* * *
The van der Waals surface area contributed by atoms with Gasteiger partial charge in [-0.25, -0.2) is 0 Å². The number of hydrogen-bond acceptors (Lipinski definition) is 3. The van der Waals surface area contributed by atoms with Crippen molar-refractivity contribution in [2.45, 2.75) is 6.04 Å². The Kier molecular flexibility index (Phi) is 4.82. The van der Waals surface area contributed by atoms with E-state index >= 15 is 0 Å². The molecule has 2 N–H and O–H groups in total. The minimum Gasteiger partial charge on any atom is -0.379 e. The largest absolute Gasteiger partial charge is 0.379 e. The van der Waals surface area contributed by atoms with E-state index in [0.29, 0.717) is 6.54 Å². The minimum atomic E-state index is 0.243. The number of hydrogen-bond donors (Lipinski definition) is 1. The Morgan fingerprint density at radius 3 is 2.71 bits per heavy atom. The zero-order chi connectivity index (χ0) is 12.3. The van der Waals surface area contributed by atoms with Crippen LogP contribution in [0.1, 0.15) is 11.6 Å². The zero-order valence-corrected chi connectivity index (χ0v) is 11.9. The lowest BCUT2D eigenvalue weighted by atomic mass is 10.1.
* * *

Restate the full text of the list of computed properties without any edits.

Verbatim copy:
The van der Waals surface area contributed by atoms with Gasteiger partial charge in [-0.25, -0.2) is 0 Å². The number of hydrogen-bond acceptors (Lipinski definition) is 3. The van der Waals surface area contributed by atoms with Crippen molar-refractivity contribution in [2.45, 2.75) is 6.04 Å². The Kier molecular flexibility index (Phi) is 4.82. The van der Waals surface area contributed by atoms with E-state index >= 15 is 0 Å². The molecule has 2 N–H and O–H groups in total. The minimum Gasteiger partial charge on any atom is -0.379 e. The largest absolute Gasteiger partial charge is 0.379 e. The van der Waals surface area contributed by atoms with E-state index in [0.29, 0.717) is 6.54 Å². The minimum atomic E-state index is 0.243. The number of hydrogen-bond donors (Lipinski definition) is 1. The Morgan fingerprint density at radius 3 is 2.71 bits per heavy atom. The zero-order chi connectivity index (χ0) is 12.3. The van der Waals surface area contributed by atoms with Crippen LogP contribution in [0.1, 0.15) is 11.6 Å². The zero-order valence-corrected chi connectivity index (χ0v) is 11.9. The lowest BCUT2D eigenvalue weighted by atomic mass is 10.1.